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decompression bombs
how to get rid of?

 6:13 pm on Nov 18, 2008 (gmt 0)

Hi all,

Just ran scan of my system with avast, and its found some decompression bombs. After some research on google, i havent found much in the way of getting rid of them.

Ive booted in safe mode, ran the scan, but still wouldnt delete them.

They're apparently in thunderbirds mail folders, but yet they're not in there when i go to browse that folder. (i have folders to show hidden files and folders).

I'm on windoze xp (sp3).



 10:23 pm on Nov 18, 2008 (gmt 0)

Windows doesn't display all files even when you instruct it to. For instance, desktop.ini is normally hidden from view irrespective of folder options, etc.

Check the folder properties - that will tell you the actual number of files and subfolders therein (I think). You can then count them manually and see if they tally (select-all is useful if the statusbar is visible). You can also select "properties" for the selected files and check the combined size against the size given in the folder properties. By deduction, that should tell you if the files really exist.



 10:30 pm on Nov 18, 2008 (gmt 0)

Try opening a command prompt and navigating to the directory. Do you see the files then?


 10:48 am on Nov 25, 2008 (gmt 0)

Tried both options, the cmd prompt way and folder properties (select all, as well as right click on folder) all show the same number of items and same size where these decompression bombs apparently are.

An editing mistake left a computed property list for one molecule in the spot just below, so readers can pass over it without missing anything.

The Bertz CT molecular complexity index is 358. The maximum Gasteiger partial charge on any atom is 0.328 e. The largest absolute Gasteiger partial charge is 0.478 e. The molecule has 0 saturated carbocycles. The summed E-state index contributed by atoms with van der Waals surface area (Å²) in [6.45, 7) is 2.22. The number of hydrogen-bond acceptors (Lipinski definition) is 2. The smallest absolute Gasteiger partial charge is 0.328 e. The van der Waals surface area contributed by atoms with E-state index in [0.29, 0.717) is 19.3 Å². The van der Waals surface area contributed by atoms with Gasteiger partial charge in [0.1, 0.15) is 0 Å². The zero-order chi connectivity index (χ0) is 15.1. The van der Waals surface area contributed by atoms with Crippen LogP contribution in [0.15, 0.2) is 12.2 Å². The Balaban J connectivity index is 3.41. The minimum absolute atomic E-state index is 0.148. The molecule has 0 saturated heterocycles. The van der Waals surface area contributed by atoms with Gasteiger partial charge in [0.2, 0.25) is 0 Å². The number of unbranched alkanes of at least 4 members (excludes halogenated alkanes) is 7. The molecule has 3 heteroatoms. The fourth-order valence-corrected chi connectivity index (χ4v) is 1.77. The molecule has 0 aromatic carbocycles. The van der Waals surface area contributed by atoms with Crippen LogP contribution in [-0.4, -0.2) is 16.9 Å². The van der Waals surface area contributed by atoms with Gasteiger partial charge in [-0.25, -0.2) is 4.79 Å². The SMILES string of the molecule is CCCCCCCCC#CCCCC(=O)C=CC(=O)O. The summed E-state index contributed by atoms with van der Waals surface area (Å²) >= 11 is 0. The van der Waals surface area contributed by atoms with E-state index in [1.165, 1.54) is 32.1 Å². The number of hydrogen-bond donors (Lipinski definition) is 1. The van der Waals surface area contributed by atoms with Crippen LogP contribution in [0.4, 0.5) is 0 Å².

So...if they dont exist...then how come avast is picking them up?



 11:20 am on Nov 25, 2008 (gmt 0)

It sounds like a bug in Avast.

I've never used Avast or encountered a decompression bomb (I had to look it up) but my recommendation would be to ignore it for now.

Thunderbird compresses emails for storage so if they contain zipped files that's a second level of compression and if the zipped files contain other compressed files such as UPX-compressed exe files or even png image files (which use deflate) then that's a third level of compression. Attempts to scan inside all of that may well fail but it's possible even higher levels exist if you have self-extracting installers stored in there.

My guess is that the reported file name is that of a compressed file stored somewhere within a compressed mail folder.



 12:17 pm on Nov 26, 2008 (gmt 0)




 2:39 pm on Nov 26, 2008 (gmt 0)

One final thought...

There is little point using real-time anti-virus detection and also scanning inside compressed folders. The operating system cannot execute files within compressed folders without first decompressing, saving and opening them. Real-time scanning will detect the virus, if there is one, when the file is opened (and before it is executed).

In other words, if the option exists to do so, switch off scanning within compressed folders for scheduled scans (but leave it on for manual scans, if possible). This may also mean that scheduled scans are completed much more quickly.


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